I’m Not Giving Seth MacFarlane the Benefit of the Doubt

There has been a lot of fallout from the 2013 Oscars ceremony, namely from the jokes presented by the host, Seth MacFarlane.  The articles written in the days after seem to fall on one of two sides: that the ceremony was sexist and racist, or that MacFarlane was hilarious and people needed to lighten up.

There’s serious problems with both of these arguments, but a piece that particularly struck me was Victoria Brownworth’s Op-Ed for Advocate.com, in which she argued that the jokes were a dismantling of the Hollywood hyper-sexed system.  She asks if those calling the jokes sexist and racist were watching the same show as her, to which I have to reply to her, “are you talking about the same Seth MacFarlane?”

Yes, Mr. MacFarlane does advocate for marriage equality and against domestic violence, but I fail to see how in the 21st century it’s even slightly “impressive for a straight male” to do these things.  Are we not in an era where being anti-beating your significant other is somehow unique and worthy of praise?  It’s a moral standard to advocate for those who are taken advantage of.  Yeah, I get it, it’s still somehow acceptable to nominate Chris Brown for Grammys, but by and large society looks down upon abusers.  It’s not special to do so.

I’m extremely hesitant to even consider the idea that Seth MacFarlane doesn’t have serious issues with women and respect and equality given his track record for presenting what he considers to be an ideal role for women in his shows.  I’m not talking about blatantly sexist characters (like Peter Griffin and pretty much any other strong male character in any one of his shows) – those are clearly not written to be identifiable and indeed we are supposed to laugh at their stupidity.  For example, consider Family Guy S2E8, “I Am Peter, Hear Me Roar.”  Peter makes a sexist joke and is forced to attend sexual harassment sensitivity class, where they take away all of his “positive” masculine traits and replace them with emotionally sensitive “feminine” ones.  This is perceived by his wife, Lois, as a negative – she wants her man to act like a man while she acts like a woman.  The dilemma comes to a head when Lois and the feminist lawyer who sent Peter to the class get in a fight over choice feminism and wrestle, inspiring Peter to become aroused and be a man again.  The feminists are portrayed extremely negatively – they demean housewives and hate men – whereas Lois, the “feminine” woman comes to the rescue of traditional gender roles to say it’s more feminist to choose to stay home and have a chauvinist for a husband.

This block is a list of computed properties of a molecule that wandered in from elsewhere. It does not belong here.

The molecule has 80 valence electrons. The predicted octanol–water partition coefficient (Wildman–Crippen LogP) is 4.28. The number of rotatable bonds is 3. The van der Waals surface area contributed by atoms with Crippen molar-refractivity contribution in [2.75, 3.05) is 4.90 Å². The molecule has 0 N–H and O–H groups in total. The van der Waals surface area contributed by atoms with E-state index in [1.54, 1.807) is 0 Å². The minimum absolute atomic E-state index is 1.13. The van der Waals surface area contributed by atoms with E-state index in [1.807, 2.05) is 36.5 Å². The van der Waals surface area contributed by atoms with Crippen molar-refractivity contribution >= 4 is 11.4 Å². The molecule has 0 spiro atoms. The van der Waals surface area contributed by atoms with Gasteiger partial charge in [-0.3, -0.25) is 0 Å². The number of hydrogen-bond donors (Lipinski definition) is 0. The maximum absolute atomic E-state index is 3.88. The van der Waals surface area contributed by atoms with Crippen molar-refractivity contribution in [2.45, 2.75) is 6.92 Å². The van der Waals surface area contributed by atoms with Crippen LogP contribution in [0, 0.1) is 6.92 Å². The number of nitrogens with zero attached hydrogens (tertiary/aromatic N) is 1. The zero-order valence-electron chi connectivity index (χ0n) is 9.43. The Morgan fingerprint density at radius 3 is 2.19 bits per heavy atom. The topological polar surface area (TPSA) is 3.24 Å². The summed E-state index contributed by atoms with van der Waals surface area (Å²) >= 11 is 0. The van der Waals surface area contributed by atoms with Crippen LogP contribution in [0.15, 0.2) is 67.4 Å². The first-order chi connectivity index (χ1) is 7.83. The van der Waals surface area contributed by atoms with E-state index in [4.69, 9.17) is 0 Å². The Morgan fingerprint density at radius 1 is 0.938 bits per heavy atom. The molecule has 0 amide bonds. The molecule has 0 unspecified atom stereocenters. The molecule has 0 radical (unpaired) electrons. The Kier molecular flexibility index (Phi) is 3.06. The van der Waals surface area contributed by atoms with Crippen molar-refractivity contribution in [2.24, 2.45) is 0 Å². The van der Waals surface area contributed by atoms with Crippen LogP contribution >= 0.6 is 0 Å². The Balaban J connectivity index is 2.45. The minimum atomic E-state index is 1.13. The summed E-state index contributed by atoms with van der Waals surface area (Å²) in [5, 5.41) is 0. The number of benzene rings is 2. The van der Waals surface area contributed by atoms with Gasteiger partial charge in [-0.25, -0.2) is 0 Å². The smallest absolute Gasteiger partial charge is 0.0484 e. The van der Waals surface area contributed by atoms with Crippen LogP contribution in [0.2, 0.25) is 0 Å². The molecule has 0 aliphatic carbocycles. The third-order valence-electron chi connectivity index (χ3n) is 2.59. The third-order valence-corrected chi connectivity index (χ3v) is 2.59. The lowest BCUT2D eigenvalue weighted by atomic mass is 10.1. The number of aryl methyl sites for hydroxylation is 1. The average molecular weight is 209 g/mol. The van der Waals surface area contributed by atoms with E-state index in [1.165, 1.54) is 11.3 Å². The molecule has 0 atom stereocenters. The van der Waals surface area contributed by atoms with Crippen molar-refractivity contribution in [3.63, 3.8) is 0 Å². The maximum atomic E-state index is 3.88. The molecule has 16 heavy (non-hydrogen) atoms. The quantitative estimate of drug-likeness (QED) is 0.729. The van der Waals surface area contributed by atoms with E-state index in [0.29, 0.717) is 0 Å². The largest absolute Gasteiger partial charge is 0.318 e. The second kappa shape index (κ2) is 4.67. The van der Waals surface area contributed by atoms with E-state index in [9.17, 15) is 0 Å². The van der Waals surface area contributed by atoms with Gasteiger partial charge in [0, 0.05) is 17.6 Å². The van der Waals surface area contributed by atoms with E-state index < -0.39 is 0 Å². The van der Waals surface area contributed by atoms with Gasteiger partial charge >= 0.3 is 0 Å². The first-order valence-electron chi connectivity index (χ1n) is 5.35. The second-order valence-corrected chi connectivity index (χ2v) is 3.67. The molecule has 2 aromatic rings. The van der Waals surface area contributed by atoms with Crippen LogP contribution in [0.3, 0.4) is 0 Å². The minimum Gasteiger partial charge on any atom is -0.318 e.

Choice feminism is a topic that literally can encompass entire books, so I won’t go in to it other than to say I have friends who’s job is to be a full-time mom (or dad) and that it is in fact, work.  My issue is with the tone with which MacFarlane approaches feminism and empowered women in the first place, which is my major issue with the Oscars.